Question: in Hawaiian, most every noun, and even verbs often, require a "ke" or kā." In English, "the" often - but not always - precedes nouns (rarely verbs). So the presence of "ka" or "ke" doesn't always mean there must be "the" in the English sentence. How do we know when to add "the" so DL doesn't count the English wrong? Again, learning English is not my goal here.
You have to get a feel for the language and its possibilities. Often, though, both are possible.
Previously, "ʻai" was translated as either "food" or "poi" but this one only accepts "food" - what are the criteria for making this choice.?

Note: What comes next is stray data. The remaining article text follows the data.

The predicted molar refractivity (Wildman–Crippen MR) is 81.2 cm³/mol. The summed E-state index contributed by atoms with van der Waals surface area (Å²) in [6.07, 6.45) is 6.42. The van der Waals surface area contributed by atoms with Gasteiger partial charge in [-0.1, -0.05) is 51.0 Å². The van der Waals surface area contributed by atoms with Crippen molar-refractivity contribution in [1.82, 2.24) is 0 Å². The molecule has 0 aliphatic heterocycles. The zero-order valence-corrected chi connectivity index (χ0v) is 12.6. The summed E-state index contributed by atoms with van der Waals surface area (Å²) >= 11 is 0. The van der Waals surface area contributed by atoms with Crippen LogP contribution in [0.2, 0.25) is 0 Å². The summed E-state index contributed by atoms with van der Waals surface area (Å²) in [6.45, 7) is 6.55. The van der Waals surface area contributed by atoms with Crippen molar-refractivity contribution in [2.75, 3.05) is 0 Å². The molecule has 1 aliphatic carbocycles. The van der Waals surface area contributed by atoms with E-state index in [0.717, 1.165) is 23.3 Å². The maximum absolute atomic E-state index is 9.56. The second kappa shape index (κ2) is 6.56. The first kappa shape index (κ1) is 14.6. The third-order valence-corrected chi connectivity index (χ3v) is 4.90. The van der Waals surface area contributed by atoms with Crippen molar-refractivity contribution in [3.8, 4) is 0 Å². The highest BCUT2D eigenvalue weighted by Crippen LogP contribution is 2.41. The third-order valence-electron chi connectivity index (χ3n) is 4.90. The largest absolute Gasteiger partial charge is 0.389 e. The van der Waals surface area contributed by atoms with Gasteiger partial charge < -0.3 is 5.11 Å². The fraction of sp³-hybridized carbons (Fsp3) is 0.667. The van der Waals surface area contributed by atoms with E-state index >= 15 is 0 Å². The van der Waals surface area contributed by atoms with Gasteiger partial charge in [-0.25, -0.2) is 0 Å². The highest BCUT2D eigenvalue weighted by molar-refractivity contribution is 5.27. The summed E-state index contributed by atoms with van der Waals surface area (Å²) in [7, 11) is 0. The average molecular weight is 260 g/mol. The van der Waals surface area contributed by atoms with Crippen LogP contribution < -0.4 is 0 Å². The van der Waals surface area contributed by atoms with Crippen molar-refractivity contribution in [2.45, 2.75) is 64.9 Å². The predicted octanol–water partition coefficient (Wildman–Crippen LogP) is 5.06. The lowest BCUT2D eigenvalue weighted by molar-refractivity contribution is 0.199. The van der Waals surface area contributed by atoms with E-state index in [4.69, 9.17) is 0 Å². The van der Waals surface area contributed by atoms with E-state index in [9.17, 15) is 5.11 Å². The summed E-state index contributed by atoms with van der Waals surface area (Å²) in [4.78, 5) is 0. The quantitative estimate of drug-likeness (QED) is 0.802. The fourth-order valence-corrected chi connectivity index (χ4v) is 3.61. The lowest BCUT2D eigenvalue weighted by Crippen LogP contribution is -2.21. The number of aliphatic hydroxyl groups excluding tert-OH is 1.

Meanings at times are fluid. The word ‘ai means to eat, and it means food as well. It can refer specifically to poi particularly when the word i‘a is mentioned in conjunction. That word i‘a even can have broader meaning than fish, such as seafood, and in conjunction with ‘ai can often imply meat in general not just from the ocean, as well as any food eaten in conjunction with poi including vegetables. This is definitely a cultural aspect to show how different the Hawaiian language and culture are from English.